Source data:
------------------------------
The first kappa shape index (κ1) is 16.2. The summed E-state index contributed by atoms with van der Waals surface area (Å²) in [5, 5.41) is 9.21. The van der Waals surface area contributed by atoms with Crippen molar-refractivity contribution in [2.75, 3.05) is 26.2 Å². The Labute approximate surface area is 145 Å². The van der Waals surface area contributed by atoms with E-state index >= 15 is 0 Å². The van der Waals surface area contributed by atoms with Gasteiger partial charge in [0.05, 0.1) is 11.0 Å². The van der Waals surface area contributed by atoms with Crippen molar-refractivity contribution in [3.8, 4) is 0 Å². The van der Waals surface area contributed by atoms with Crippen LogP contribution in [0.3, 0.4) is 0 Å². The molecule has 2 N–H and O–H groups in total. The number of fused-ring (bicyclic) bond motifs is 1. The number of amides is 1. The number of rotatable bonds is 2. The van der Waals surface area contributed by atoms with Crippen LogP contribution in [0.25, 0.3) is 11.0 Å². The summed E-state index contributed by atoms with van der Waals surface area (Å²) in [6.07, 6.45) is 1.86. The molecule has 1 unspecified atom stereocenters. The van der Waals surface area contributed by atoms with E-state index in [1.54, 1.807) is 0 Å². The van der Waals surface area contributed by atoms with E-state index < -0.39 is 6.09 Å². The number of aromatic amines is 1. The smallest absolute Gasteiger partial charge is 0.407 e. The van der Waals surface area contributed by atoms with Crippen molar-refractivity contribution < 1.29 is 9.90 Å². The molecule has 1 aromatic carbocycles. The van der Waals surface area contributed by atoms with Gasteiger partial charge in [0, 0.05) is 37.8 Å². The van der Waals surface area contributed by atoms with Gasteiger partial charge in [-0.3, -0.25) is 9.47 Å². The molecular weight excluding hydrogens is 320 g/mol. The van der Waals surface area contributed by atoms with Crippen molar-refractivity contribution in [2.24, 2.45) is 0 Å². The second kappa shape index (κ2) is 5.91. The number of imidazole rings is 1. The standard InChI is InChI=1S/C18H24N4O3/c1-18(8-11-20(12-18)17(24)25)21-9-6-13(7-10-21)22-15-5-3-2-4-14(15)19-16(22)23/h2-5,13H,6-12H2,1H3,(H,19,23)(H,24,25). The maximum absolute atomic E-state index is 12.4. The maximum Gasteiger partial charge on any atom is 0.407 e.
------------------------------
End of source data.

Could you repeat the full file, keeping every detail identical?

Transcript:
The first kappa shape index (κ1) is 16.2. The summed E-state index contributed by atoms with van der Waals surface area (Å²) in [5, 5.41) is 9.21. The van der Waals surface area contributed by atoms with Crippen molar-refractivity contribution in [2.75, 3.05) is 26.2 Å². The Labute approximate surface area is 145 Å². The van der Waals surface area contributed by atoms with E-state index >= 15 is 0 Å². The van der Waals surface area contributed by atoms with Gasteiger partial charge in [0.05, 0.1) is 11.0 Å². The van der Waals surface area contributed by atoms with Crippen molar-refractivity contribution in [3.8, 4) is 0 Å². The van der Waals surface area contributed by atoms with Crippen LogP contribution in [0.3, 0.4) is 0 Å². The molecule has 2 N–H and O–H groups in total. The number of fused-ring (bicyclic) bond motifs is 1. The number of amides is 1. The number of rotatable bonds is 2. The van der Waals surface area contributed by atoms with Crippen LogP contribution in [0.25, 0.3) is 11.0 Å². The summed E-state index contributed by atoms with van der Waals surface area (Å²) in [6.07, 6.45) is 1.86. The molecule has 1 unspecified atom stereocenters. The van der Waals surface area contributed by atoms with E-state index in [1.54, 1.807) is 0 Å². The van der Waals surface area contributed by atoms with E-state index < -0.39 is 6.09 Å². The number of aromatic amines is 1. The smallest absolute Gasteiger partial charge is 0.407 e. The van der Waals surface area contributed by atoms with Crippen molar-refractivity contribution < 1.29 is 9.90 Å². The molecule has 1 aromatic carbocycles. The van der Waals surface area contributed by atoms with Gasteiger partial charge in [0, 0.05) is 37.8 Å². The van der Waals surface area contributed by atoms with Gasteiger partial charge in [-0.3, -0.25) is 9.47 Å². The molecular weight excluding hydrogens is 320 g/mol. The van der Waals surface area contributed by atoms with Crippen molar-refractivity contribution in [2.24, 2.45) is 0 Å². The second kappa shape index (κ2) is 5.91. The number of imidazole rings is 1. The standard InChI is InChI=1S/C18H24N4O3/c1-18(8-11-20(12-18)17(24)25)21-9-6-13(7-10-21)22-15-5-3-2-4-14(15)19-16(22)23/h2-5,13H,6-12H2,1H3,(H,19,23)(H,24,25). The maximum absolute atomic E-state index is 12.4. The maximum Gasteiger partial charge on any atom is 0.407 e.